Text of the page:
An editorial in The Daily Sentinel of Grand Junction that recommended a pardon for former vice presidential chief of staff I. Lewis "Scooter" Libby after his sentencing in the Valerie Plame CIA leak case echoed numerous conservative commentators and repeated right-wing talking points that misrepresented Patrick Fitzgerald's prosecution of the case.
In a June 8 editorial urging a pardon for I. Lewis "Scooter" Libby, The Daily Sentinel of Grand Junction repeated conservative talking points that misrepresented Special Counsel Patrick Fitzgerald's prosecution of Libby. The former chief of staff to Vice President Dick Cheney was found guilty on March 6 and on June 5 was sentenced to 30 months in prison and a $250,000 fine "for lying to investigators about his role in the leak of" Valerie Plame's covert CIA identity. In arguing that rather than having lied, Libby might have "simply recalled things differently than news reporters," the Daily Sentinel ignored testimony from government officials that contradicted Libby's testimony. The Daily Sentinel also falsely asserted that Fitzgerald urged the judge "to sentence Libby as if he [Libby] violated federal laws" prohibiting the disclosure of a covert agent's identity. Furthermore, the Daily Sentinel falsely asserted that Fitzgerald "declined during trial to even discuss whether Plame was a covert agent" without noting that it was Libby's defense team that filed a motion "to exclude evidence or argument concerning" Plame's employment status.
The Daily Sentinel echoed numerous conservative commentators in calling for Libby to be pardoned. The editorial's first argument against Libby's sentence was that it is excessively harsh in comparison with that given on September 8, 2005, to Sandy Berger, national security adviser under former President Bill Clinton, for his conviction on charges of illegally removing and destroying classified documents obtained from the National Archives.
From the editorial "Libby pardon in order" in the June 8 edition of The Daily Sentinel of Grand Junction:
As this corner has long noted, former Clinton national security adviser Sandy Berger received no prison time for stealing important national security documents from the National Archives, destroying them, then lying to investigators. The crimes Libby was convicted of -- lying and obstructing justice -- were certainly no more serious than Berger's and arguably much less so. It is debatable whether he lied at all, or simply recalled things differently than news reporters.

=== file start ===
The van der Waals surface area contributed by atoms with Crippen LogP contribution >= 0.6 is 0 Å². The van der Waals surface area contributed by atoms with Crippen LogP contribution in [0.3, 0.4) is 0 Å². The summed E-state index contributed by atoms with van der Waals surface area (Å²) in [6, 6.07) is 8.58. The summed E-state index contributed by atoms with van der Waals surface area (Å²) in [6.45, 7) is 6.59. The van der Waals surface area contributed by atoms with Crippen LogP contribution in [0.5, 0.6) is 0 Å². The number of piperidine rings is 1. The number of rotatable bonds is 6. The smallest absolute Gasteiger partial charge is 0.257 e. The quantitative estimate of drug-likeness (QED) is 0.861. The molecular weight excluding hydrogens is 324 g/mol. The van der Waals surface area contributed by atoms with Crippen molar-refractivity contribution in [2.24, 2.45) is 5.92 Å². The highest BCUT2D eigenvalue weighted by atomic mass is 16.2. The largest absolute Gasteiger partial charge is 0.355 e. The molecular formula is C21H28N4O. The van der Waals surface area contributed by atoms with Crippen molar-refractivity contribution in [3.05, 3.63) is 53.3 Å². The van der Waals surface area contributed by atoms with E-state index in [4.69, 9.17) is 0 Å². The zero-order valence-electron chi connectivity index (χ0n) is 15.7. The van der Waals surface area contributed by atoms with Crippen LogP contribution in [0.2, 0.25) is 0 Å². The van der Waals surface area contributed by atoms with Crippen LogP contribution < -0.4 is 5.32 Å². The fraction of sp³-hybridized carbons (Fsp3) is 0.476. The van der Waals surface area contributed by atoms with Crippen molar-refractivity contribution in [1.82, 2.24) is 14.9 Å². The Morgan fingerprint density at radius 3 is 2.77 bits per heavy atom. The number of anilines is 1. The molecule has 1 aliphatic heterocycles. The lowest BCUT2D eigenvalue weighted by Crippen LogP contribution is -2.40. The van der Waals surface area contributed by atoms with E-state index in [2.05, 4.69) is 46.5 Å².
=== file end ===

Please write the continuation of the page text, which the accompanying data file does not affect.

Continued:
As Colorado Media Matters has noted, citing February 21 reporting in The New York Times, the prosecution presented sworn testimony from four government officials that contradicted Libby's testimony that in a conversation on July 10 or 11, 2003, with journalist Tim Russert of NBC's Meet the Press, it was Russert who informed Libby of Plame's CIA identity. Additionally, Fitzgerald noted in the sentencing memorandum he submitted May 30 that Libby had revealed Plame's CIA identity to White House Press Secretary Ari Fleischer on July 7:
Following Ambassador Wilson's Op Ed in the New York Times on July 6, 2003, Mr. Libby inserted himself even more in the press response to Mr. Wilson. On July 7, he disclosed the information about Ms. Wilson's CIA employment to Ari Fleischer, then the White House press secretary, in what Mr. Fleischer described as a "weird lunch." The next morning, Mr. Libby disclosed the information about Ms. Wilson's CIA employment again to reporter Miller. Mr. Libby provided information about Mr. Wilson and Ms. Wilson on the condition that any attribution disguise him as a "former Hill staffer." Later that week, Mr. Libby confirmed the information about Ms. Wilson's CIA employment to reporter Matt Cooper, who had first learned the information from Karl Rove.
The Daily Sentinel also misrepresented the sentencing memorandum to claim that Fitzgerald urged the judge "to sentence Libby as if he violated federal laws related to the release of former CIA officer Valerie Plame's name to news media":